This week has been one of firsts for Chewy as we marked our fourth week with him since he arrived from CAESSR. As with any rescue dog there will be a period of learning both for your woofer and for you. Fortunately you can get a bit of a head start from the rescue centre or charity and with Chewy we knew what we were letting ourselves in for. Its worth mentioning that the things we most often hear about rescue dogs is that they are considerably hard work, or that potential owners don’t know how the dog is with other animals or children.
Any reputable organisation will be able to give you as much background as they can; such as if the dog is good with cats or cannot be left alone with children. With Chewy we knew that he would be fine with other dogs, responded well to a whistle but would need house training. We’ve personally adopted from both CAESSR and Many Tears, and with both organisations we were informed exactly as to what we were getting into. Its also worth bearing in mind that rescue organisations also have dogs needing home where the owner has died or moved abroad. Aside from settling in the new arrival, these fluffs will be house trained and needing comparatively little other than a bit of patience and oodles of love. Having had a couple of dogs from pups and now our fifth adoption I think its fair to say that all of our adoptions – some with medical issues and others needing recall and lead training – have actually been less work than trying to train and raise a puppy!
When Chewy arrived, one of the things which was both endearing and also heartbreaking was how he was with stairs. He was absolutely terrified and didn’t understand them at all. The first night he slept down stairs in his crate (we’ll talk more about crating in a later blog post, and how – provided the dog’s background doesn’t preclude this – it can help with house training) and he really struggled with separation anxiety. We solved this by moving Chewy’s bedroom into ours. Not a peep aside from the occasional snore until morning, and it meant that him and us slept through. Our existing doggo Biz always sleeps on the bed with us, and this also meant that he knew where his big sister was and she still had “her” mum and dad and bed to herself.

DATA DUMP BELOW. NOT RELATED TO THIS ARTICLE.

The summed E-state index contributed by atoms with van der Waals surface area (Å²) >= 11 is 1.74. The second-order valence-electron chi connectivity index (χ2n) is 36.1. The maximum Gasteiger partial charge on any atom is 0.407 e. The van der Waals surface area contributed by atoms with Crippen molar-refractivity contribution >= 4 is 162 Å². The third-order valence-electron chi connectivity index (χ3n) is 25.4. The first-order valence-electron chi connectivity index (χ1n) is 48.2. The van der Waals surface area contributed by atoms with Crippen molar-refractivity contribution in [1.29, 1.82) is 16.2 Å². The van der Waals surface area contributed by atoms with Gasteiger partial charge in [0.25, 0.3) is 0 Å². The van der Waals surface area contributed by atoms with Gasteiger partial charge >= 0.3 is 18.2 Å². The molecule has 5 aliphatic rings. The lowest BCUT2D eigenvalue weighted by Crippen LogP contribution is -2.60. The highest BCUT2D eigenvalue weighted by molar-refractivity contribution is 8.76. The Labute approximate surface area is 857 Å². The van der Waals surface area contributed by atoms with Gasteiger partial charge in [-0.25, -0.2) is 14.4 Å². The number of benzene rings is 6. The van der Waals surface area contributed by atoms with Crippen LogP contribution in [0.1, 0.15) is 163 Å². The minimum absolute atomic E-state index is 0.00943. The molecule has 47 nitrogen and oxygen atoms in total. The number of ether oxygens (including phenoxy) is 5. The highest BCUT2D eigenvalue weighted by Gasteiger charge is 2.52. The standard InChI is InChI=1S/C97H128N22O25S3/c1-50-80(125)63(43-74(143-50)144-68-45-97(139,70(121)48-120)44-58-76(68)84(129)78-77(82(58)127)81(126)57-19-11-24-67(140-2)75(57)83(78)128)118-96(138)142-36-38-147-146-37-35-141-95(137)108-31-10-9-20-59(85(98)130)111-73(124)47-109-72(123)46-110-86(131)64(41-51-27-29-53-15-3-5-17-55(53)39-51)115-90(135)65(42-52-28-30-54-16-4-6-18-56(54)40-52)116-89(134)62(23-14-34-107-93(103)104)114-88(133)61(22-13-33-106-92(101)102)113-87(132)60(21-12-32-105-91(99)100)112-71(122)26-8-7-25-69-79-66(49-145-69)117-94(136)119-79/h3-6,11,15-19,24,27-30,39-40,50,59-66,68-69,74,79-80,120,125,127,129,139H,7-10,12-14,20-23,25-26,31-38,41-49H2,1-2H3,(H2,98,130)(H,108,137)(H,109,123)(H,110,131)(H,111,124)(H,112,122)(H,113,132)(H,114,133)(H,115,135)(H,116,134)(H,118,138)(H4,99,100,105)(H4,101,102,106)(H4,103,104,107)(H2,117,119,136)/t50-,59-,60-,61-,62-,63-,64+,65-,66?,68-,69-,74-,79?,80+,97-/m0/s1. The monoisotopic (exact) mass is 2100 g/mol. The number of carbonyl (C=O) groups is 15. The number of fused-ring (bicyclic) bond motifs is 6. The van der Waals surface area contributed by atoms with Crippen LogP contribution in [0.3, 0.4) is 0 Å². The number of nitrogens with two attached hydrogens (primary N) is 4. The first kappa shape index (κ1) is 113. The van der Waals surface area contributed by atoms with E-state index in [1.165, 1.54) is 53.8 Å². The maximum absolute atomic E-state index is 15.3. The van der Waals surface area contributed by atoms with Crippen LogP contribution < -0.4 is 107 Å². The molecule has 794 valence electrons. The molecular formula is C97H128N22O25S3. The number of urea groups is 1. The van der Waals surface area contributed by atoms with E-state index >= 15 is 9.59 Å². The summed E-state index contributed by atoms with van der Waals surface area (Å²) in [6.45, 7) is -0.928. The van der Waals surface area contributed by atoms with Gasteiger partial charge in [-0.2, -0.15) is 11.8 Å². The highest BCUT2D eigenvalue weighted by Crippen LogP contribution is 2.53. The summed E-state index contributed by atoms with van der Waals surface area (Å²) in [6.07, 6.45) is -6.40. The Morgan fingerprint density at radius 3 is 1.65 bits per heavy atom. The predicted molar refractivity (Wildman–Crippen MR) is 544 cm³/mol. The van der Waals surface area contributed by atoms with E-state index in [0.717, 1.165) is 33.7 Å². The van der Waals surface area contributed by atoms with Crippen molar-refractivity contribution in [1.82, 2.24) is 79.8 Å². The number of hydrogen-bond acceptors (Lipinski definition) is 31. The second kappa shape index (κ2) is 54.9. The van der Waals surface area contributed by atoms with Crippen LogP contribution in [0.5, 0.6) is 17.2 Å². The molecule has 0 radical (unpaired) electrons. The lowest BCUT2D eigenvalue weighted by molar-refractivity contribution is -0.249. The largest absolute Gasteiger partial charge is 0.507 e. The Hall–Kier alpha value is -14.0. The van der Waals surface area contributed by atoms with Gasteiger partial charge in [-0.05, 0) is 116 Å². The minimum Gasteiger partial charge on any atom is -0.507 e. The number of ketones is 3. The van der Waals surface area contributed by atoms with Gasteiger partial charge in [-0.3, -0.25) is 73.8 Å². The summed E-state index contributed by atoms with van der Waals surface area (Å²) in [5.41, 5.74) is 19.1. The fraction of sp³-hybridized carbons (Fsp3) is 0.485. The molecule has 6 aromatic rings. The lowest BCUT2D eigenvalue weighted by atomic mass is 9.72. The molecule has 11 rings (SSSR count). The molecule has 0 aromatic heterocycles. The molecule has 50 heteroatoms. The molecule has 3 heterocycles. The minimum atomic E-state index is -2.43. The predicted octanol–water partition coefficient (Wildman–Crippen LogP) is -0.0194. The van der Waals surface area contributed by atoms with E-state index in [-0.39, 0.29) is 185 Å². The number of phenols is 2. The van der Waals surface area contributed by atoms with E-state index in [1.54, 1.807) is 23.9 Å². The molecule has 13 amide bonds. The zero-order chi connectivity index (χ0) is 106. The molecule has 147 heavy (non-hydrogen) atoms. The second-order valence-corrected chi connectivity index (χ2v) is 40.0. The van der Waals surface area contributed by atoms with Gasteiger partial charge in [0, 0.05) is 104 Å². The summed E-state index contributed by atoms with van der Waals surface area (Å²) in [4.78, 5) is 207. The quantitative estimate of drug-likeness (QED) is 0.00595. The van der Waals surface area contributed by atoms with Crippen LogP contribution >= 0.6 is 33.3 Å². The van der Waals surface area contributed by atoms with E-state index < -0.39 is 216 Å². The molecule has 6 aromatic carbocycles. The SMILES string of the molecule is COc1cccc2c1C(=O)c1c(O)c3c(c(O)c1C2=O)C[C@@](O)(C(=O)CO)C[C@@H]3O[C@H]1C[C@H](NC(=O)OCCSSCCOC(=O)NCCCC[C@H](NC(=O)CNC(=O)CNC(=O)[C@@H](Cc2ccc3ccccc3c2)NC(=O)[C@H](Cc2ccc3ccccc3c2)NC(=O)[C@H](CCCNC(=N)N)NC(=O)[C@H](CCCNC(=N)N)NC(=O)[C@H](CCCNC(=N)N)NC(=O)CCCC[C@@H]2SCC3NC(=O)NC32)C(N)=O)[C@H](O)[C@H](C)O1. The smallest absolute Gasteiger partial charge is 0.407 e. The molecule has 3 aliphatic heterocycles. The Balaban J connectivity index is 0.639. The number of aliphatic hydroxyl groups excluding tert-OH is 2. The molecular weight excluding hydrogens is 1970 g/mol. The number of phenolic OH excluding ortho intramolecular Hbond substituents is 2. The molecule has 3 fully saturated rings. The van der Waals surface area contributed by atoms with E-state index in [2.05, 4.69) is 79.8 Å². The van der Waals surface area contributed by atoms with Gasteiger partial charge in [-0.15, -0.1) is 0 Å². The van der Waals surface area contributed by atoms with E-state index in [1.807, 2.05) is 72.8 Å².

Moving the crate/bed upstairs however, has necessitated us carrying Chewy up every night up until yesterday. Using a mixture of bribery – which up until now hadn’t worked as little Flump – as we’ve nick named him – was still terrified of these weird things going up to a whole new world – and encouragement he reached the pinnacle of the fourth stair following mummy. Then the fifth. At this point mummy put his front paws on the sixth step and suddenly he was all the way up. Having this new found confidence Chewy has since decided in his gorgeous spaniel way that STAIRS ARE THE BEST THINGS EVER! From being confused and terrified of them he is now happily bouncing up and down them in a thunder of paws and uncoordinated flurries, and nowhere in the house is safe from the spaniel!
His increase in confidence as well as his growing fitness has also been reflected in his behaviour out on adventures. He is now belting round kicking up mud and plunging headfirst into bracken, mud and foliage. His recall is mostly excellent – until he gets distracted by playing with (usually) another spaniel. Today he met his first embankment and after a bit of nervous pacing plunged down in sending mud flying in all directions like some brown spaniel shaped rally car. At the bottom he had a bit of a moment. Stairs are one thing – going back up a step embankment is another. After a moment’s consideration having clocked that mum and dad were up there whilst he was down here he shot off back down the path. A minute or two later he emerged having traced the path back to where it more gently separated into the upper and lower routes, tail wagging and happy to be back with his dog parents.
He is still no closer however to understanding water – aside from preferring muddy puddles and ponds for drinking from over clean water. Maybe next weekend he’ll take the plunge but this time it meant all four us – humans and doggos – were plastered in mud and pleasantly tired by the time we got back to the car.
Its been so rewarding to watch him come on in leaps and bounds. Choosing a rescue dog rather than a puppy is so incredibly rewarding especially if you do your research and choose one whose needs match what you can provide.
Mark and Cat, 2nd February 2020